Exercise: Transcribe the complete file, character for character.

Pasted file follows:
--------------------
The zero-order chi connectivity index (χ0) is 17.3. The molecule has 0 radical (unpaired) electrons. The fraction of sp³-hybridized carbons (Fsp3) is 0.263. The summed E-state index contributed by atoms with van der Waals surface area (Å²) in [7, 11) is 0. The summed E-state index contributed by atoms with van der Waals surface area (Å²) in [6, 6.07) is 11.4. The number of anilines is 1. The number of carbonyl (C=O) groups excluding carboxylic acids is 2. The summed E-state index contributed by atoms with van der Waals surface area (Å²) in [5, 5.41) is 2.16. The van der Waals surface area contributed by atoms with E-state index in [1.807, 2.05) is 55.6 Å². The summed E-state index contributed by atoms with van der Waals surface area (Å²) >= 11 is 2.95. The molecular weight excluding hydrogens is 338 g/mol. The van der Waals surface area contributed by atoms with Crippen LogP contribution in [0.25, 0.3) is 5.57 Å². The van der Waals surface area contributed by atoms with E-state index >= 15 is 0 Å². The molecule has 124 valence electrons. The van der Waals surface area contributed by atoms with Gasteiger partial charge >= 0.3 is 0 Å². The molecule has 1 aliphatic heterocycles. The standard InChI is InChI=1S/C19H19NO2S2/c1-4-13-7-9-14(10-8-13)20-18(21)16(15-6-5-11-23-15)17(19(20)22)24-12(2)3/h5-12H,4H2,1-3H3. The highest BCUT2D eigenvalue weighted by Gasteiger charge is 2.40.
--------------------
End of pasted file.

The zero-order chi connectivity index (χ0) is 17.3. The molecule has 0 radical (unpaired) electrons. The fraction of sp³-hybridized carbons (Fsp3) is 0.263. The summed E-state index contributed by atoms with van der Waals surface area (Å²) in [7, 11) is 0. The summed E-state index contributed by atoms with van der Waals surface area (Å²) in [6, 6.07) is 11.4. The number of anilines is 1. The number of carbonyl (C=O) groups excluding carboxylic acids is 2. The summed E-state index contributed by atoms with van der Waals surface area (Å²) in [5, 5.41) is 2.16. The van der Waals surface area contributed by atoms with E-state index in [1.807, 2.05) is 55.6 Å². The summed E-state index contributed by atoms with van der Waals surface area (Å²) >= 11 is 2.95. The molecular weight excluding hydrogens is 338 g/mol. The van der Waals surface area contributed by atoms with Crippen LogP contribution in [0.25, 0.3) is 5.57 Å². The van der Waals surface area contributed by atoms with E-state index >= 15 is 0 Å². The molecule has 124 valence electrons. The van der Waals surface area contributed by atoms with Gasteiger partial charge >= 0.3 is 0 Å². The molecule has 1 aliphatic heterocycles. The standard InChI is InChI=1S/C19H19NO2S2/c1-4-13-7-9-14(10-8-13)20-18(21)16(15-6-5-11-23-15)17(19(20)22)24-12(2)3/h5-12H,4H2,1-3H3. The highest BCUT2D eigenvalue weighted by Gasteiger charge is 2.40.